• Prepare infant feeds with water that has been brought to the boil once and cooled. Do not use water that has been re-boiled several times. If bottled water is used for the preparation of infant feeds it should be boiled once and cooled. If you are using bottled water for preparing baby food, be aware that some natural mineral water may have high sodium content. The legal limit for sodium in drinking water is 200mg per litre. Check the label on the bottled water to make sure the sodium or `Na' is not greater than 200mg per litre. If it is, then it is advisable to use a different type of bottled water. If no other water is available, then use this water for as short a time as possible. It is important to keep babies hydrated. Great care should be taken with boiled water to avoid burns and scalds as accidents can easily happen, especially with children.

Updates will be available on Supply and Service Updates section of our website including a map of the affected area, on Twitter @IWCare and via our customer care helpline, open 24/7 on 1800 278 278.

Customers are advised to set their location on water.ie to view updates specific to their water supply. Further information is available on the Boil Water Notice section of our website.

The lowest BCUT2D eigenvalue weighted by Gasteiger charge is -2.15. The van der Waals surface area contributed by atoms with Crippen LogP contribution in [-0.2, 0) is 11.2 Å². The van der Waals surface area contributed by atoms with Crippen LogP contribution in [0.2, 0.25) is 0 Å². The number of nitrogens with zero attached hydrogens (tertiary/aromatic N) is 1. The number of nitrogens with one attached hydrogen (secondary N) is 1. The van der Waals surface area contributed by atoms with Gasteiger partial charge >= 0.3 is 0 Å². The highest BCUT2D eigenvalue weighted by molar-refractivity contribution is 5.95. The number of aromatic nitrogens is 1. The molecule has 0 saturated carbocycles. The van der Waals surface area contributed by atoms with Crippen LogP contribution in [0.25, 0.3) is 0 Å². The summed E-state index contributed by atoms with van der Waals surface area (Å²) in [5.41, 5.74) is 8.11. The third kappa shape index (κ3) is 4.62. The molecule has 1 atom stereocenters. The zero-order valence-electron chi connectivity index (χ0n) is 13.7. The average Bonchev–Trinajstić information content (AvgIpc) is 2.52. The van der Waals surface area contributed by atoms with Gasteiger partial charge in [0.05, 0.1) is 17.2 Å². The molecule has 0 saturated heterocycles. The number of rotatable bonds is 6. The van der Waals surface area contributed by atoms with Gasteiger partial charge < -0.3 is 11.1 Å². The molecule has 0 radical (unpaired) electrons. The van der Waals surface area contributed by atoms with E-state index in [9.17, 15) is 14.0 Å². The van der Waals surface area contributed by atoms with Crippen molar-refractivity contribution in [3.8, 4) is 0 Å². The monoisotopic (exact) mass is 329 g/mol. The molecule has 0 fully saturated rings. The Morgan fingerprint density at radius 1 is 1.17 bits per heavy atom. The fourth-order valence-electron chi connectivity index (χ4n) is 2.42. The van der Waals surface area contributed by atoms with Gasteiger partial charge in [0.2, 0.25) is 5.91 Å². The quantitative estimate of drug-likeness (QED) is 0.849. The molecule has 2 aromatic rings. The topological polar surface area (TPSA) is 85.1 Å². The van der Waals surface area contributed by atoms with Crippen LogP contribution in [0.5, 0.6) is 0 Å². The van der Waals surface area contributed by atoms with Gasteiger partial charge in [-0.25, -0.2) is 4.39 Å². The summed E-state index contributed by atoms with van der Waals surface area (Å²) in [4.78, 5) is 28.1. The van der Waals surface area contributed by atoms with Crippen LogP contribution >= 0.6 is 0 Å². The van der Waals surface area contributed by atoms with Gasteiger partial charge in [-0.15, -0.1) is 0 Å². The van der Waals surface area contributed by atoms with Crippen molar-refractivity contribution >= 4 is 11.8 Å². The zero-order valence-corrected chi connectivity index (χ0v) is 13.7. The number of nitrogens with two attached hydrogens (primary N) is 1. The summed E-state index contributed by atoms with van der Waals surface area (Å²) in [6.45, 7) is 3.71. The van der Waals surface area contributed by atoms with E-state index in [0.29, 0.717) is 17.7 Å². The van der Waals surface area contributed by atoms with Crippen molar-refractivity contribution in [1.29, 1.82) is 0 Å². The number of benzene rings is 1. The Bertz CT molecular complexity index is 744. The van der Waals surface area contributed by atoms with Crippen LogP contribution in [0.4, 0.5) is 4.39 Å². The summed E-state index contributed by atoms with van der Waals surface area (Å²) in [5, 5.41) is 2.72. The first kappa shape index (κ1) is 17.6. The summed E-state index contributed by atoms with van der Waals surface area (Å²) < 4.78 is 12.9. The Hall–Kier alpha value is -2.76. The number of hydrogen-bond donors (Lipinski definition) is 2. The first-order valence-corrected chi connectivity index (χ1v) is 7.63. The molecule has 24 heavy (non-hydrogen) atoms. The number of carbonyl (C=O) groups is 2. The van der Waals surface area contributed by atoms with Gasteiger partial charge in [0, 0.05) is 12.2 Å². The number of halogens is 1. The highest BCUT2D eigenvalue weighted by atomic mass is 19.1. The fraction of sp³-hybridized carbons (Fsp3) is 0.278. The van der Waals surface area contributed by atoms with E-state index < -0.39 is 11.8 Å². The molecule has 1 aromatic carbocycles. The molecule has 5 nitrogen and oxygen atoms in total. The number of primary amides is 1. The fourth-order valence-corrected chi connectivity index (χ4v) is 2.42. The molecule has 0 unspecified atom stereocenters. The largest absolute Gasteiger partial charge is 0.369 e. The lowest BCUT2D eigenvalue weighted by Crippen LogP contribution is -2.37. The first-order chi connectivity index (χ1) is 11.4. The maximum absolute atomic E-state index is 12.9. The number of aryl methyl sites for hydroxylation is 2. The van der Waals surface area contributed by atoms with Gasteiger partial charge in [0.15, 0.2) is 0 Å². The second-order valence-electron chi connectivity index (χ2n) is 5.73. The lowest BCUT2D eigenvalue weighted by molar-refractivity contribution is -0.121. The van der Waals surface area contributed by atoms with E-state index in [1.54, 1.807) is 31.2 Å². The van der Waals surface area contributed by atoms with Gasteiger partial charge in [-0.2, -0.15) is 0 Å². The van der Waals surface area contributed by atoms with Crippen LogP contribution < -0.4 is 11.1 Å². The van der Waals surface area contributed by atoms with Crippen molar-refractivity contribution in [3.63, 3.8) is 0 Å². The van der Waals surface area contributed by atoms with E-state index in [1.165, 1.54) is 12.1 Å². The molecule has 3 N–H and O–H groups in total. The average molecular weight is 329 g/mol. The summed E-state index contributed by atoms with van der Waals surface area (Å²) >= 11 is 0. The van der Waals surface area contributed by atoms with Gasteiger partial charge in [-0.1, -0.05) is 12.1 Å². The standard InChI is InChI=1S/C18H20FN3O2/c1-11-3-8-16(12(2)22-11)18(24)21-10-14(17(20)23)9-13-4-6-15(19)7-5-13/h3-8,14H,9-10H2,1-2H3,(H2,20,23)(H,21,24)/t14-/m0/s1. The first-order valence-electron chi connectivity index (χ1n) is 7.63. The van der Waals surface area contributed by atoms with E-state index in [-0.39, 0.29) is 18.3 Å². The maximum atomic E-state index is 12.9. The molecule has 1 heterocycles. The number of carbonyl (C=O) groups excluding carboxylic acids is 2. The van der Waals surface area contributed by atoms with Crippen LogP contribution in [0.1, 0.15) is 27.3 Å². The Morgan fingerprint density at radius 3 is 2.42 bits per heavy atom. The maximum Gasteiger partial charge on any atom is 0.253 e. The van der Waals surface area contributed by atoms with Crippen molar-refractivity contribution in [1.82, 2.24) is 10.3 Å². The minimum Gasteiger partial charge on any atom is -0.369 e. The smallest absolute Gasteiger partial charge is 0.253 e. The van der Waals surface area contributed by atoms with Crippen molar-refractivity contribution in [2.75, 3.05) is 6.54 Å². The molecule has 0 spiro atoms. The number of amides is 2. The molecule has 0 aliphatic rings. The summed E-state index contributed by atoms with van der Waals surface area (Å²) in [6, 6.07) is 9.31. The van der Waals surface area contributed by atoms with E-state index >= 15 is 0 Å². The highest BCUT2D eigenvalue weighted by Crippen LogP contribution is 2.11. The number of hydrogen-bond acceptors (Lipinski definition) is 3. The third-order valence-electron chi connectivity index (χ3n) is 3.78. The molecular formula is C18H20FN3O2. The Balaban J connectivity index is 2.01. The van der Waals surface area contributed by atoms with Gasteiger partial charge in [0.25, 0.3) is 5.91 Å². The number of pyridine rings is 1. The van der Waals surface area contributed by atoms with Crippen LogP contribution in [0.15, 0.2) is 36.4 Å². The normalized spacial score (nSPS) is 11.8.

Irish Water and Galway County Council would like to remind customers supplied by Gort Public Water Supply that the Boil Water Notice issued on 2 February 2022, in consultation with the Health Service Executive (HSE), remains in place. The notice, arising out of a mechanical fault at Gort Water Treatment Plant, has been put in place to protect the health of a population of approximately 2,800 customers.   

Customers are advised to boil their water before use and continue to do so until further notice. 

Alternative water supplies in the form of bulk tankers are in place at Church Street and in the Punchpowl Estate on the Ennis Road. The tankers may be offsite for short periods if refilling is required during the day. Customers are reminded to use their own containers when taking water from the tankers and to boil and cool the water before consumption as a precautionary measure. Customers should follow HSE and government COVID-19 advice in relation to social distancing and mask wearing when collecting water from tankers.